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  • Notes on Contributors

Michael Y. Bennett is an assistant professor of English at the University of Wisconsin–Whitewater, where he teaches courses in modern drama. He is the author of Reassessing the Theatre of the Absurd (2011); Words, Space, and the Audience (2012); and Narrating the Past through Theatre (2012). He is also the editor of Refiguring Oscar Wilde’s Salome (2011) and the co-editor of Eugene O’Neill’s One-Act Plays: New Critical Perspectives (2012). Currently he is under contract to write The Cambridge Introduction to the Absurd.

Patrick Chura is an associate professor of English at the University of Akron, where he teaches courses in American literature. His recent book, Thoreau the Land Surveyor, won the College English Association of Ohio’s 2012 Dasher Award for literary scholarship. He has been a Peace Corps volunteer in the Republic of Lithuania and is a two-time Fulbright lecturer, teaching in Lithuania in 2009 and in the UK in 2012.

Jeanine A. Defalco is a doctoral fellow in cognitive studies at Teachers College, Columbia University, where she is working with Dr. Ryan S.J.d. Baker and the Army Research Lab on the effect of affect and explicit feedback on game-based learning and computer tutors. Her other research interests include embodied/grounded cognition and role-play, narrative disruption and creative problem solving, and drama as an epistemology for preservice teachers. She holds a master’s in educational theatre from NYU, a master’s in drama studies from Johns Hopkins University, and a BA in history and theatre from C. W. Post, Long Island University. Jeanine is artistic director [End Page 280] of Falcon Repertory Company, a nonprofit theatre and film company in Connecticut. She completed a professional directing internship under Jon Jory at the Actors Theatre of Louisville.

Kurt Eisen is a professor of English and associate dean of arts and sciences at Tennessee Tech University, where he teaches courses in world literature and drama. He holds a PhD from Boston University and published his dissertation in 1994 as The Inner Strength of Opposites: O’Neill’s Novelistic Drama and the Melodramatic Imagination. His essays and reviews have appeared in The Cambridge Companion to Eugene O’Neill and in journals such as Modern Drama, Comparative Drama, American Literature, Studies in the American Renaissance, South Central Review, among others, and in the Eugene O’Neill Review, of which he has been book editor since 2004. He is president of the Eugene O’Neill Society for 2012–13.

Elizabeth Fifer is a professor of English at Lehigh University, where she has been teaching contemporary world and American multicultural literature since 1973. She has published a book titled Rescued Readings: A Reconstruction of Gertrude Stein’s Difficult Texts (Wayne State University Press), and has published essays on world literature and American drama. She is currently working on the twentieth-century heirs of Scheherazade in literature by women and on the representation of marginalized communities in fiction.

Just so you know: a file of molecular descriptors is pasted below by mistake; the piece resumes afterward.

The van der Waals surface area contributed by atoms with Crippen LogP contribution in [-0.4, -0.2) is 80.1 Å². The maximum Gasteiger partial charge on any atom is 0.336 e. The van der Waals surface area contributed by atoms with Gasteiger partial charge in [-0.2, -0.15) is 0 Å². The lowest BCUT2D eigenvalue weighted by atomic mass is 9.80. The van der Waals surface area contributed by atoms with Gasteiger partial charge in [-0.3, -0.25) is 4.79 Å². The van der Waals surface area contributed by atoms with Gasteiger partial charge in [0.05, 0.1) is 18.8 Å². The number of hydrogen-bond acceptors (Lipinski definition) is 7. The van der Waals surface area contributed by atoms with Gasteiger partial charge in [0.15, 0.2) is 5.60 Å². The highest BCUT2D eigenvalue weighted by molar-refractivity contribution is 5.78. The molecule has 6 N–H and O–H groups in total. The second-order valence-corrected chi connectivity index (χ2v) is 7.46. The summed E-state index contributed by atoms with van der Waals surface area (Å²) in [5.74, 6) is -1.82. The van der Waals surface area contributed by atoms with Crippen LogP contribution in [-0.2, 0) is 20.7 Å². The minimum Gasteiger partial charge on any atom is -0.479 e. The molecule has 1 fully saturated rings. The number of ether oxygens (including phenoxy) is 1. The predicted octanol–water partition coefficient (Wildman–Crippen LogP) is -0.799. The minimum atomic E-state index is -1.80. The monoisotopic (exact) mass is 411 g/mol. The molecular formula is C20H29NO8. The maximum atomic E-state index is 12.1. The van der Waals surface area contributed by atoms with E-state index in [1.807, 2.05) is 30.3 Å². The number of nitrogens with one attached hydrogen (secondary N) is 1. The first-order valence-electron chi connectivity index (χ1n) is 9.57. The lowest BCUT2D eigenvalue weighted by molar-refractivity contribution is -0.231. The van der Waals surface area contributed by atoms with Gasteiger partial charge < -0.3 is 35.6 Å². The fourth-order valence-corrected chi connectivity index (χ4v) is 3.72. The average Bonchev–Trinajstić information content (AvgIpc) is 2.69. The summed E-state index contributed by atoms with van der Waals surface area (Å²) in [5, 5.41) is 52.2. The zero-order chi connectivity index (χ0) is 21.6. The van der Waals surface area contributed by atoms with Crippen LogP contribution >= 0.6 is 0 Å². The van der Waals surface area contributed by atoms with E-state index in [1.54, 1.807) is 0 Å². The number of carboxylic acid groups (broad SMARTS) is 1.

Glenda E. Gill is a professor emerita of drama at Michigan Technological University, living in active retirement in Huntsville, Alabama. She is the author of White Grease Paint on Black Performers: A Study of the Federal Theatre, 1935–1939 (Peter Lang, 1988) and No Surrender! No Retreat! African-American Pioneer Performers of Twentieth-Century American Theater (St. Martin’s, 2000), as well as numerous articles in Theatre Journal, Theatre Survey, Journal of American Drama and Theatre, African-American Review, Eugene O’Neill Review, and The Drama Review. She has interviewed a number of personalities in theater, including Morgan Freeman and James Earl Jones.

Eileen J. Herrmann, recipient of three Fulbright awards, has lectured as an associate adjunct professor at Dominican University of California and as a visiting professor at the University of California at Santa Cruz. She has taught at the University of California at Davis, San Francisco State University, Johannes Gutenberg University (Mainz, Germany), and Jagellonian University (Krakow, Poland). Author of several articles on the theater of [End Page 281] Eugene O’Neill, she is the co-editor (with Robert M. Dowling) of Eugene O’Neill and His Contemporaries: Bohemians, Radicals, Progressives and the Avant Garde. Dr. Herrmann serves on the boards of...


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